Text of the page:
Over the last several years, it has become common practice for U.S. warships to sail through nearby waters, pointedly refusing to acknowledge Chinese demands that they register with its unilaterally declared air and maritime “identification zones” (which the U.S. and its allies do not recognize). The last such voyage — dubbed a “freedom of navigation” operation or, in naval parlance, a “FONOP” — took place March 23, when the destroyer Mustin reportedly passed within 12 nautical miles of Mischief Reef in the Spratly Islands, which is claimed by both China and the Philippines.
The Mischief Reef FONOP fits a much wider pattern of increasingly assertive naval activities by Washington and its allies in the region. Earlier in March, the U.S. announced the first deployment of its cutting-edge F-35B vertical takeoff Joint Strike Fighter — by far the most sophisticated aircraft of its type — to an amphibious assault ship in the region.
This kind of military tit for tat appears to be escalating; China now says it plans monthly military exercises in the South China Sea, a substantial increase. That will likely be met by intensified American and allied activity: A British warship is shortly scheduled to conduct its own FONOP, and the U.S. has pushed Australia to join the program (although whether it will do so remains a topic of considerable debate within the country).
None of this, however, addresses the seismic regional change produced by China’s island-building strategy. Over the last five years, China has built ever more sophisticated military and industrial outposts on disputed atolls and reefs, in some cases transforming scrubby patches of rock that barely broke the surface into large concrete installations.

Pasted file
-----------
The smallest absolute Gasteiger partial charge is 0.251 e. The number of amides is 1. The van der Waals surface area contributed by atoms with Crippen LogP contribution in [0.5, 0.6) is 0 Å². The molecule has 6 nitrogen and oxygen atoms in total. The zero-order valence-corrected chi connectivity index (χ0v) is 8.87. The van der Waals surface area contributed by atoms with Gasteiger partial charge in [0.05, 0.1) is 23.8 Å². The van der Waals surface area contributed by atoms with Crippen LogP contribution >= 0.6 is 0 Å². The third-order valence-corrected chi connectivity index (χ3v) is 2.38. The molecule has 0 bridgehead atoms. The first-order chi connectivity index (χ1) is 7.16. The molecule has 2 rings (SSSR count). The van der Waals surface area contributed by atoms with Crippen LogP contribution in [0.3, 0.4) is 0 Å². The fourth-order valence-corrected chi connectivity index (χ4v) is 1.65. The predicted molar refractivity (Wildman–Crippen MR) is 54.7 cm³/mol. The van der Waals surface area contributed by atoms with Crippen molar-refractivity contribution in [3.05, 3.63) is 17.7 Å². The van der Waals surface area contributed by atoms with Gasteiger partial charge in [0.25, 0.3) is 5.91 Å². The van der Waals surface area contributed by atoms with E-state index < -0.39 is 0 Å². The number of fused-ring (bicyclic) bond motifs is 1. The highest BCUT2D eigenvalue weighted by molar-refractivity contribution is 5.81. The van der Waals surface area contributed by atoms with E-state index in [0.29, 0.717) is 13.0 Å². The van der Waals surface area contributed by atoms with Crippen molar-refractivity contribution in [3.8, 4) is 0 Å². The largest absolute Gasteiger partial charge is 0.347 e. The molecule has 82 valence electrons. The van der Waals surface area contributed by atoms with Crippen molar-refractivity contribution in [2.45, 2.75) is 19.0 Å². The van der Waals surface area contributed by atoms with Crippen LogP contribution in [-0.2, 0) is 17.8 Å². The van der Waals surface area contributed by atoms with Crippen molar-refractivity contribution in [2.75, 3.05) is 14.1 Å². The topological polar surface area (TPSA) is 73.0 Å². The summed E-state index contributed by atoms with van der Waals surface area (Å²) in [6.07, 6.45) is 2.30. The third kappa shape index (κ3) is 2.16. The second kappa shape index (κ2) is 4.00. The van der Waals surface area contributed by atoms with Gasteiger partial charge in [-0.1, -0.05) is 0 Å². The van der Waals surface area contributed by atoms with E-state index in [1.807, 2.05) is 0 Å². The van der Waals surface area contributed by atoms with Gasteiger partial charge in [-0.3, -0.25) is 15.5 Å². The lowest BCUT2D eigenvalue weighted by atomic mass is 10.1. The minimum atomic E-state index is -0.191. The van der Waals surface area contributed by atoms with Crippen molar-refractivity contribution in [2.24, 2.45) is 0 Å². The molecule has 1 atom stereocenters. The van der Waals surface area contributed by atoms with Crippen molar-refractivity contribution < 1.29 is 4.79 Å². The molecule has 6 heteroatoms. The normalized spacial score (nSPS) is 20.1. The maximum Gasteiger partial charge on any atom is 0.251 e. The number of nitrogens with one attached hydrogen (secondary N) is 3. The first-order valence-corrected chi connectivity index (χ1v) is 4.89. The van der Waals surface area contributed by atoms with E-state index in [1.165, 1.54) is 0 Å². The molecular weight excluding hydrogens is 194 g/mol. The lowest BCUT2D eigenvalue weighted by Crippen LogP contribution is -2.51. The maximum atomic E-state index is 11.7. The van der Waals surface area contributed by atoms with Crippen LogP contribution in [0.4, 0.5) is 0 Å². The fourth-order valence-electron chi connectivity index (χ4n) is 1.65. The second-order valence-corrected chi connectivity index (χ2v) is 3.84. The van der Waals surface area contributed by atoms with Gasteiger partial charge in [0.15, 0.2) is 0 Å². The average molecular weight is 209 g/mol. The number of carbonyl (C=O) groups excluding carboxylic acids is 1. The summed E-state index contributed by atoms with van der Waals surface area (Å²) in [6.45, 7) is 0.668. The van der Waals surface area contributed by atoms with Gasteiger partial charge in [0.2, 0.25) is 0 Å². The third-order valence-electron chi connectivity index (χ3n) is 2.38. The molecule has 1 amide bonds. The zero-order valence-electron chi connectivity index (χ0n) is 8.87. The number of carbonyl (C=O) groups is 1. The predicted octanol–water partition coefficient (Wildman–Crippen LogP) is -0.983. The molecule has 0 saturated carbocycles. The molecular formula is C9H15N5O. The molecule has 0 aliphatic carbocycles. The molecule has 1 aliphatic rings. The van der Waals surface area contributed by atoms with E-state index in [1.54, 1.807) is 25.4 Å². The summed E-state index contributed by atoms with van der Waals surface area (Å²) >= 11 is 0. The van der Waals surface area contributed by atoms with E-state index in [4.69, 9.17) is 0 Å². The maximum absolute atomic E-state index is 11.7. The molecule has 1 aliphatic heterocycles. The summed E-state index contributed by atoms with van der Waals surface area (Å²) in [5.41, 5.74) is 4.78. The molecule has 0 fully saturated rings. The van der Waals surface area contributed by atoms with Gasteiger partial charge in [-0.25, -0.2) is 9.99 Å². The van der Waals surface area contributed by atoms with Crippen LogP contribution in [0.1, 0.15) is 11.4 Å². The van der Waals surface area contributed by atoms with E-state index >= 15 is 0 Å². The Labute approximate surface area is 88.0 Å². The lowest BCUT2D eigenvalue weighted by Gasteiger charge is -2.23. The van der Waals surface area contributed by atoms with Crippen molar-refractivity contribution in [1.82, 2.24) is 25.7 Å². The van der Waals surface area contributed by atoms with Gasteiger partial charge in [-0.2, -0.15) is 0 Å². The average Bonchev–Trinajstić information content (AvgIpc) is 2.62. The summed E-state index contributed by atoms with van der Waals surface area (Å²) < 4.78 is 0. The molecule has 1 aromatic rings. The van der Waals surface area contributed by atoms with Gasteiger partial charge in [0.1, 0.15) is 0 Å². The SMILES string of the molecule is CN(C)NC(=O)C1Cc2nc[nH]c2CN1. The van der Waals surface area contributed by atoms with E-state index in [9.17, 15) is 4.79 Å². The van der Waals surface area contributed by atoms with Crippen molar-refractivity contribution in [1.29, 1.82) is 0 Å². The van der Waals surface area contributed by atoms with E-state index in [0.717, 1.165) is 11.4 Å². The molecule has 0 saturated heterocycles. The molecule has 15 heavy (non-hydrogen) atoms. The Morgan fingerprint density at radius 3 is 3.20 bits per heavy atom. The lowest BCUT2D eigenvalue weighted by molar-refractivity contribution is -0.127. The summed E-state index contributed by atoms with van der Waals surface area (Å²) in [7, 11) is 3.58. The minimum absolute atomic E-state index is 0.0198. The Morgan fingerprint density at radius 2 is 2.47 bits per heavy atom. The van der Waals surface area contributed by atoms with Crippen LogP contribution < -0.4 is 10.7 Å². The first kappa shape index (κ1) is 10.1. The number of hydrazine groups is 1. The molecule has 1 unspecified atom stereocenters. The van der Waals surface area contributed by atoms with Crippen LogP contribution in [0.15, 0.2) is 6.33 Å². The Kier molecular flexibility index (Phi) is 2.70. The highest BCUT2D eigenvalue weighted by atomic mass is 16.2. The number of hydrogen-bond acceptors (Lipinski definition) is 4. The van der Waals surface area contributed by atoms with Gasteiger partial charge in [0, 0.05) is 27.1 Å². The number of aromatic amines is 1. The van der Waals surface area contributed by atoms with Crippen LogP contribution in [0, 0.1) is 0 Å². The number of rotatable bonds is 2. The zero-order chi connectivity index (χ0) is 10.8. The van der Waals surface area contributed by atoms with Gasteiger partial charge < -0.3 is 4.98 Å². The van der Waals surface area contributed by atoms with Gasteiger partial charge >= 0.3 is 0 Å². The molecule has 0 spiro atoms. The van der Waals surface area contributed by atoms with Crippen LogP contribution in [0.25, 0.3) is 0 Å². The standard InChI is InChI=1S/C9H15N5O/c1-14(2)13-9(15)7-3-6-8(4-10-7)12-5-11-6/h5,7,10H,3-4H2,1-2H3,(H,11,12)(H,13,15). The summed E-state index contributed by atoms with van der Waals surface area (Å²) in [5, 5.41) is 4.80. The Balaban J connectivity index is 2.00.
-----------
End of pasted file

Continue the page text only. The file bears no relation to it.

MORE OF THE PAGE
Once a tiny fishing station on stilts, Mischief Reef is now a well-armed Chinese military base. And China’s land-reclamation efforts continue, aided by a giant new dredging vessel that its Chinese designers have touted as a “magical island-building machine.” Filipino officials say they believe it is only a matter of time before Beijing makes similar moves at Scarborough Shoal, within striking distance of major Filipino population centers and military facilities.
If and when that happens, the Philippines, along with the U.S., will face a difficult decision about how best to respond. At stake here are more than energy resources — although the estimated 11 billion barrels of oil and nearly 200 trillion cubic feet of natural gas that the South China Sea is believed to contain are clearly a factor in the conflict.
But more broadly, China sees this confrontation as a test case for its ability to impose its will on the wider region — and so far it is winning. (At the very least, foreign energy firms are now unlikely to bid to drill in disputed waters; Spanish oil firm Repsol is said to have lost up to $200 million after Chinese pressure prompted Vietnam to cancel its planned exploration.)
The U.S. remains the world’s pre-eminent military superpower, and there is little doubt it could win a fight with China almost anywhere else in the world. In its own backyard, however, Beijing is making it increasingly clear that it calls the shots. And for now, there is little sign anyone in Washington — or anywhere else — has the appetite to seriously challenge that assumption.
Peter Apps is Reuters global affairs columnist.